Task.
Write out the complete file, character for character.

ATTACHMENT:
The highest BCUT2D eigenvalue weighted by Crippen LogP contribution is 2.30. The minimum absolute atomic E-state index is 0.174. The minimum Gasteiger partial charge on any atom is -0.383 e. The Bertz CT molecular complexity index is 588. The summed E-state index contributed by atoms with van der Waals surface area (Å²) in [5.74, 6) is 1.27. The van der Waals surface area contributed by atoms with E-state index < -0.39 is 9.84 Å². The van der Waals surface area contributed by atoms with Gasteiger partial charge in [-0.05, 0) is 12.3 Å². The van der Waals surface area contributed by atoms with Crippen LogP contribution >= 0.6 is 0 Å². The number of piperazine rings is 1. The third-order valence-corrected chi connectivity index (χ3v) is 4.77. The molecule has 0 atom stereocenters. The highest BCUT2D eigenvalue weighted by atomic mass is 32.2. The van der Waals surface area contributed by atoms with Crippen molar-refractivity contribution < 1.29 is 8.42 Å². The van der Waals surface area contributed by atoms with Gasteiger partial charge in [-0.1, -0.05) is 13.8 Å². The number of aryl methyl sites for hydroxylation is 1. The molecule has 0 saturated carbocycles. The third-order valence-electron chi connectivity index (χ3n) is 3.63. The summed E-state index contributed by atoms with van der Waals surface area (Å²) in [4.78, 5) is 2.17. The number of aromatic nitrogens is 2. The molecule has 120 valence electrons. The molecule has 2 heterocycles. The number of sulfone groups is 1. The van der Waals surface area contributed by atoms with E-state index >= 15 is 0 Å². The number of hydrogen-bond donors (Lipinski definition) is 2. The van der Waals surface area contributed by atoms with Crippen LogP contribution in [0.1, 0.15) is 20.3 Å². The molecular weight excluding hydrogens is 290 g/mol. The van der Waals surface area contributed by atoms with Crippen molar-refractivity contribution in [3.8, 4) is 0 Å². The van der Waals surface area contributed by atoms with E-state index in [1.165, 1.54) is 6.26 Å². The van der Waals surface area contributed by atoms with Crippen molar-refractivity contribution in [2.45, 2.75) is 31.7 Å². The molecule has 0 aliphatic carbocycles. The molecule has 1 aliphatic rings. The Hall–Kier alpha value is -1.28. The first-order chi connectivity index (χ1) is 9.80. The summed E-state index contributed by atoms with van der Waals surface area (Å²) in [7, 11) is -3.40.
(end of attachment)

The highest BCUT2D eigenvalue weighted by Crippen LogP contribution is 2.30. The minimum absolute atomic E-state index is 0.174. The minimum Gasteiger partial charge on any atom is -0.383 e. The Bertz CT molecular complexity index is 588. The summed E-state index contributed by atoms with van der Waals surface area (Å²) in [5.74, 6) is 1.27. The van der Waals surface area contributed by atoms with E-state index < -0.39 is 9.84 Å². The van der Waals surface area contributed by atoms with Gasteiger partial charge in [-0.05, 0) is 12.3 Å². The van der Waals surface area contributed by atoms with Crippen LogP contribution >= 0.6 is 0 Å². The number of piperazine rings is 1. The third-order valence-corrected chi connectivity index (χ3v) is 4.77. The molecule has 0 atom stereocenters. The highest BCUT2D eigenvalue weighted by atomic mass is 32.2. The van der Waals surface area contributed by atoms with Crippen molar-refractivity contribution < 1.29 is 8.42 Å². The van der Waals surface area contributed by atoms with Gasteiger partial charge in [-0.1, -0.05) is 13.8 Å². The number of aryl methyl sites for hydroxylation is 1. The molecule has 0 saturated carbocycles. The third-order valence-electron chi connectivity index (χ3n) is 3.63. The summed E-state index contributed by atoms with van der Waals surface area (Å²) in [4.78, 5) is 2.17. The number of aromatic nitrogens is 2. The molecule has 120 valence electrons. The molecule has 2 heterocycles. The number of sulfone groups is 1. The van der Waals surface area contributed by atoms with E-state index >= 15 is 0 Å². The number of hydrogen-bond donors (Lipinski definition) is 2. The van der Waals surface area contributed by atoms with Crippen LogP contribution in [0.1, 0.15) is 20.3 Å². The molecular weight excluding hydrogens is 290 g/mol. The van der Waals surface area contributed by atoms with Crippen molar-refractivity contribution in [3.8, 4) is 0 Å². The van der Waals surface area contributed by atoms with E-state index in [1.165, 1.54) is 6.26 Å². The van der Waals surface area contributed by atoms with Crippen molar-refractivity contribution in [2.45, 2.75) is 31.7 Å². The molecule has 0 aliphatic carbocycles. The molecule has 1 aliphatic rings. The Hall–Kier alpha value is -1.28. The first-order chi connectivity index (χ1) is 9.80. The summed E-state index contributed by atoms with van der Waals surface area (Å²) in [7, 11) is -3.40.